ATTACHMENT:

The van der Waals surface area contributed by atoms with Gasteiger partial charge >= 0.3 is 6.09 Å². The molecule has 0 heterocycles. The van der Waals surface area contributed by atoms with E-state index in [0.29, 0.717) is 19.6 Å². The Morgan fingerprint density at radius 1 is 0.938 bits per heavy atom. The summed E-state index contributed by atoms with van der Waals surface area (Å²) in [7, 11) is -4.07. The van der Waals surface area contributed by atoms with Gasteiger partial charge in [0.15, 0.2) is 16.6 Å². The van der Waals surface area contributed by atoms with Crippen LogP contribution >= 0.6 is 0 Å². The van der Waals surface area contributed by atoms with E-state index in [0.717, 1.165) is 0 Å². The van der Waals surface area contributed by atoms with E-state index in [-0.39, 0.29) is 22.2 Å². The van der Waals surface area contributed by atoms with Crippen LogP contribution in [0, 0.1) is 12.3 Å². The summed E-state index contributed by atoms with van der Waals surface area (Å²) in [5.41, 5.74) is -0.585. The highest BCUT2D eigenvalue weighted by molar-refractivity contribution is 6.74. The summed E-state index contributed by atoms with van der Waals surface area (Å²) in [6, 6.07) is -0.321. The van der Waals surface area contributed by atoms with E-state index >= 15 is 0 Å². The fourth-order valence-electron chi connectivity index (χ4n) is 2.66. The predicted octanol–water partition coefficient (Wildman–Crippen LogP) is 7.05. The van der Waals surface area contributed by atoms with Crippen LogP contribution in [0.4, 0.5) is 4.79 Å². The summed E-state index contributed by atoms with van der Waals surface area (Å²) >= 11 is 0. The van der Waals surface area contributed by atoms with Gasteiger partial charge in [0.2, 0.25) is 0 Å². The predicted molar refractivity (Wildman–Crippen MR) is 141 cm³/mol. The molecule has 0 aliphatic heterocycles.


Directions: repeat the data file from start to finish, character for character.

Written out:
The van der Waals surface area contributed by atoms with Gasteiger partial charge >= 0.3 is 6.09 Å². The molecule has 0 heterocycles. The van der Waals surface area contributed by atoms with E-state index in [0.29, 0.717) is 19.6 Å². The Morgan fingerprint density at radius 1 is 0.938 bits per heavy atom. The summed E-state index contributed by atoms with van der Waals surface area (Å²) in [7, 11) is -4.07. The van der Waals surface area contributed by atoms with Gasteiger partial charge in [0.15, 0.2) is 16.6 Å². The van der Waals surface area contributed by atoms with Crippen LogP contribution >= 0.6 is 0 Å². The van der Waals surface area contributed by atoms with E-state index in [0.717, 1.165) is 0 Å². The van der Waals surface area contributed by atoms with E-state index in [-0.39, 0.29) is 22.2 Å². The van der Waals surface area contributed by atoms with Crippen LogP contribution in [0, 0.1) is 12.3 Å². The summed E-state index contributed by atoms with van der Waals surface area (Å²) in [5.41, 5.74) is -0.585. The highest BCUT2D eigenvalue weighted by molar-refractivity contribution is 6.74. The summed E-state index contributed by atoms with van der Waals surface area (Å²) in [6, 6.07) is -0.321. The van der Waals surface area contributed by atoms with E-state index >= 15 is 0 Å². The fourth-order valence-electron chi connectivity index (χ4n) is 2.66. The predicted octanol–water partition coefficient (Wildman–Crippen LogP) is 7.05. The van der Waals surface area contributed by atoms with Crippen LogP contribution in [0.4, 0.5) is 4.79 Å². The summed E-state index contributed by atoms with van der Waals surface area (Å²) >= 11 is 0. The van der Waals surface area contributed by atoms with Gasteiger partial charge in [0.2, 0.25) is 0 Å². The predicted molar refractivity (Wildman–Crippen MR) is 141 cm³/mol. The molecule has 0 aliphatic heterocycles.